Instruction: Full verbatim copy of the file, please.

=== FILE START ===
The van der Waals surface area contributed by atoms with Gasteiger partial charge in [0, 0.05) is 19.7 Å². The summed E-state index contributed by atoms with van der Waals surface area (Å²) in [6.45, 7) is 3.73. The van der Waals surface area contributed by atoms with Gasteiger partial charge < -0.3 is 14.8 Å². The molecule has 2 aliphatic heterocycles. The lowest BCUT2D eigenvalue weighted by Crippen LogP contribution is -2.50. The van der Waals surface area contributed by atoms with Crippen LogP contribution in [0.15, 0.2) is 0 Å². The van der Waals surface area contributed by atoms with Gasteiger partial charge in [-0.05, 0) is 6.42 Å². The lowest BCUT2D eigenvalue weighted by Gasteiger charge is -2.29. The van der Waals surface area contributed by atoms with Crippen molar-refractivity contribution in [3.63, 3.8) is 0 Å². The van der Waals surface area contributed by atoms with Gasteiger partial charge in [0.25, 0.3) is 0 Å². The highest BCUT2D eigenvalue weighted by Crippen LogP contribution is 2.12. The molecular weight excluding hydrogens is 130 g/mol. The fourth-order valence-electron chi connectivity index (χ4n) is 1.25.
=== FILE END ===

The van der Waals surface area contributed by atoms with Gasteiger partial charge in [0, 0.05) is 19.7 Å². The summed E-state index contributed by atoms with van der Waals surface area (Å²) in [6.45, 7) is 3.73. The van der Waals surface area contributed by atoms with Gasteiger partial charge < -0.3 is 14.8 Å². The molecule has 2 aliphatic heterocycles. The lowest BCUT2D eigenvalue weighted by Crippen LogP contribution is -2.50. The van der Waals surface area contributed by atoms with Crippen LogP contribution in [0.15, 0.2) is 0 Å². The van der Waals surface area contributed by atoms with Gasteiger partial charge in [-0.05, 0) is 6.42 Å². The lowest BCUT2D eigenvalue weighted by Gasteiger charge is -2.29. The van der Waals surface area contributed by atoms with Crippen molar-refractivity contribution in [3.63, 3.8) is 0 Å². The van der Waals surface area contributed by atoms with Gasteiger partial charge in [0.25, 0.3) is 0 Å². The highest BCUT2D eigenvalue weighted by Crippen LogP contribution is 2.12. The molecular weight excluding hydrogens is 130 g/mol. The fourth-order valence-electron chi connectivity index (χ4n) is 1.25.